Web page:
> Den onsdag den 23. september 2015 kl. 21.16.36 UTC+2 skrev rickman: >> On 9/23/2015 2:50 PM, Tim Wescott wrote: >>> On Wed, 23 Sep 2015 14:18:15 -0400, rickman wrote: >>> >>>> On 9/23/2015 1:42 PM, Tim Wescott wrote: >>>>> On Tue, 22 Sep 2015 13:56:57 -0400, rickman wrote: >>>>> >>>>>> On 9/22/2015 1:46 PM, Tim Wescott wrote: >>>>>>> On Tue, 22 Sep 2015 17:07:42 +0000, Rob Gaddi wrote: >>>>>>> >>>>>>>> On Tue, 22 Sep 2015 10:33:20 -0400, rickman wrote: >>>>>>>> >>>>>>>>> To date, the two large FPGA companies are sticking to the path that >>>>>>>>> got them where they are, catering to the large comms companies >>>>>>>>> needs which is bigger, faster FPGAs. There is a lot more margin at >>>>>>>>> the high end than at the low end. Motor control would definitely >>>>>>>>> be the low end. Someone has already complained about FPGA prices in >>>>>>>>> this thread. >>>>>>>>> >>>>>>>>> There is nothing stopping FPGAs from being built like MCUs with all >>>>>>>>> manner of accessories built in. But the big guys aren't going to >>>>>>>>> do it. >>>>>>>>> The new market for FPGAs is in very high volume handheld >>>>>>>>> devices. >>>>>>>>> The >>>>>>>>> new push is to low end FPGAs in very small packages and price will >>>>>>>>> be a major issue. So far there aren't many pushing in that >>>>>>>>> direction. The processes are still digital. But once they broach >>>>>>>>> this market more they will be more inclined to break out of their >>>>>>>>> mold and explore more innovative areas like motor control with >>>>>>>>> analog subsystems. >>>>>>>> >>>>>>>> Actually, both X and A have SoC offerings now that integrate ARM >>>>>>>> Cortex A9s with a mess of peripherals alongside the fabric. >>>>>>>> >>>>>>>> I'm actually really surprised at the balance they struck; they both >>>>>>>> decided to put a LOT of hard IP in. Gb Ethneret MAC, DRAM >>>>>>>> controller, >>>>>>>> all that stuff makes sense to me to harden. But they're also >>>>>>>> putting SPI, I2C, counter/timers, all the sort of stuff that seems >>>>>>>> like it would be just as easily implemented on the fabric. Beats me >>>>>>>> what the logic was. >>>>>>> >>>>>>> You can implement stuff in much less space (and probably power) if >>>>>>> it's hard-coded rather than implemented in the FPGA fabric -- that's >>>>>>> why there's a processor core in there and not just available IP. The >>>>>>> logic extends to peripherals: if it's something that's used a lot, >>>>>>> then it's worthwhile putting in. I suspect that the area difference >>>>>>> is 10:1, which would mean (roughly) that if you put in 10 different >>>>>>> peripherals and each customer used one and let the other 9 lie idle, >>>>>>> that you'd break even on area and come out ahead on power >>>>>>> consumption. >>>>>> >>>>>> Saving area is only useful if you *use* the IP. >>>>> >>>>> No, saving area is only useful if it makes the chip less expensive or >>>>> (assuming I care) consume less power. If 10 peripherals, together, are >>>>> smaller and less expensive than the generic fabric I need to implement >>>>> the one I actually use, then I don't give a crap about the unused 9 -- >>>>> I'll just chortle happily every time I review the BOM. >>>> >>>> What does the BOM have to do with it? None of this will add any parts >>>> or is at all likely to require a larger part. If this was the guiding >>>> principle to adding hard IP, there would be a lot more hard IP on a lot >>>> more FPGAs. >>> >>> Man, if I said "what does the BOM have to do with it" to a customer for >>> whom I was designing a board, I would only have myself to blame if they >>> hung up on me and expunged me from their files. >>> >>> BOM "has to do with it" because BOM cost matters. It just does. >>> >>>>> If I'm trying to minimize power consumption and the one peripheral I >>>>> use takes 1/3 the power (I'm just inventing numbers in my head here, >>>>> BTW) that I'd need to implement it in the fabric, then I may be willing >>>>> to pay _more_ for the chip, even. >>>>> >>>>> So, I disagree. >>>> >>>> Trouble is all your numbers are made up and it assumes that all designs >>>> using that FPGA will use *any* of the added hard IP. >>> >>> Well, yes, my numbers are made up, for illustrative purposes. I'm >>> assuming that -- being an engineer -- you know how to get the gist of >>> what I'm saying without getting hung up on the specific numbers. >>> >>> My point is made even if not all designs using an FPGA use any of the >>> added IP. If Xilinx can make one chip with added hard IP for cheaper >>> than it can make two chips, one with the added IP and one without, and if >>> it passes that savings on to its customers, then the people who use the >>> chips without ever turning on the hard IP benefit from having a chip to >>> use in the first place. >>> >>> Since you don't want me to use made-up numbers, I'll just use >>> inequalities. If X > Y > Z represent three dollar amounts, would you >>> Xilinx sold chip x (with hard IP that you don't have to use) and chip y >>> (without), at costs X and Y, or would you rather Xilinx sold only chip x >>> at cost Z, or would you rather pay a premium for chip y so that you can >>> use it without offending your sensibilities? >> >> Actually this is not the comparison. If chip Y is cheaper than chip X >> and also cheaper than chip Z, then offer the SPI, I2C, etc as soft IP >> and be done with it. Quit making stuff up! >> > > that's not what he wrote, > > x cost X, y cost Y, but if y wasn't build x could be sold for Z > > only one chip need to be designed, everyone saves money and those who > doesn't need the extra stuff can ignore it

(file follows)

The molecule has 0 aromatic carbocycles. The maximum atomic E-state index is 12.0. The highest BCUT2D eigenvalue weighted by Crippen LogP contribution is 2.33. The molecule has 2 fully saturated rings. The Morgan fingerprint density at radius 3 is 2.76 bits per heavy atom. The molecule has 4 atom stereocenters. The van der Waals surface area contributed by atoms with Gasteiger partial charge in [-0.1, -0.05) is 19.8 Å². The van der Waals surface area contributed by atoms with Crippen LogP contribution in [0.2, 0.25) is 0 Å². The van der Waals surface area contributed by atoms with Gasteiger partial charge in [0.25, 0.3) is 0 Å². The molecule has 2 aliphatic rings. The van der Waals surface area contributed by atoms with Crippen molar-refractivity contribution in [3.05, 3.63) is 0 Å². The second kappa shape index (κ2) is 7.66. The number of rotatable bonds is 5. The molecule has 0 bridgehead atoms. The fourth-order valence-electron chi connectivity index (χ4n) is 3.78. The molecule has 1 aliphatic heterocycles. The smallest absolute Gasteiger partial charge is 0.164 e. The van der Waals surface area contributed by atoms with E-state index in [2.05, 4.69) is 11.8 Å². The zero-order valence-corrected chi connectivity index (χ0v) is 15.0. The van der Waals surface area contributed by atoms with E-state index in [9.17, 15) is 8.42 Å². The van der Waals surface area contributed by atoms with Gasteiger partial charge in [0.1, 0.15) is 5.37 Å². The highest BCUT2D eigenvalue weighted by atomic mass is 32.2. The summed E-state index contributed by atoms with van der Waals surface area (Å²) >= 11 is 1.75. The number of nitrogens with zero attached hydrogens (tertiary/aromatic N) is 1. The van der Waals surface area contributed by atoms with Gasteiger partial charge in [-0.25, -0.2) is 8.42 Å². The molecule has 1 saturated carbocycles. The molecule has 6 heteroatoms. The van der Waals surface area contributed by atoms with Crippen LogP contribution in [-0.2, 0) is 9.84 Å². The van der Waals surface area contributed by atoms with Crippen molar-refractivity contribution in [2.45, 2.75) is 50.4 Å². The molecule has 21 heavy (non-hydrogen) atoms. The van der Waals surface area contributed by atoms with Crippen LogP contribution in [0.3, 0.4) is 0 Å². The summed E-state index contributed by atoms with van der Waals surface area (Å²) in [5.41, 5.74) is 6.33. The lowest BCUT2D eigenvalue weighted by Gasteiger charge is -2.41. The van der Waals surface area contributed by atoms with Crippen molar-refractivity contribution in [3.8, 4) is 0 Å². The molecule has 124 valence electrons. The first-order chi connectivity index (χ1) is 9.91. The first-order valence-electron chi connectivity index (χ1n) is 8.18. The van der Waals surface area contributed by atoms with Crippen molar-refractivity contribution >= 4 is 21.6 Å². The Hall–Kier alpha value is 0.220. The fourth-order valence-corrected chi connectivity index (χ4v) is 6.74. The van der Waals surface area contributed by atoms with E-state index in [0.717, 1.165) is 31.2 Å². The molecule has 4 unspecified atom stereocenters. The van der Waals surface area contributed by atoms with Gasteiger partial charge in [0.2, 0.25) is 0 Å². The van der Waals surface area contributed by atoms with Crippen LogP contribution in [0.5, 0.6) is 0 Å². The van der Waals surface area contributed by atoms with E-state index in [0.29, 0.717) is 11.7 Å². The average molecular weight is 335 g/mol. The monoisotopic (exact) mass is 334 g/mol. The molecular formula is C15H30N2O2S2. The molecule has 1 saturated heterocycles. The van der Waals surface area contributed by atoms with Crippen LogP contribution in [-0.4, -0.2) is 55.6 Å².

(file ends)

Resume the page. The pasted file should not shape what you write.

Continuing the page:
That's my point. His example doesn't include the case of just building Y and no X or Z. X has the extra hard logic and Y can be built for less than any of the above. -- Rick
robert bristow-johnson <rbj@audioimagination.com> writes:

> i understand the naive resolution issue regarding > log2(T_{PWM}/T_{SYSCLK}). i still don't understand why you would need > the fire-breathing speed of an FPGA to do the time_on and time_off > calculation to get decent resolution (without ripple below some given > frequency).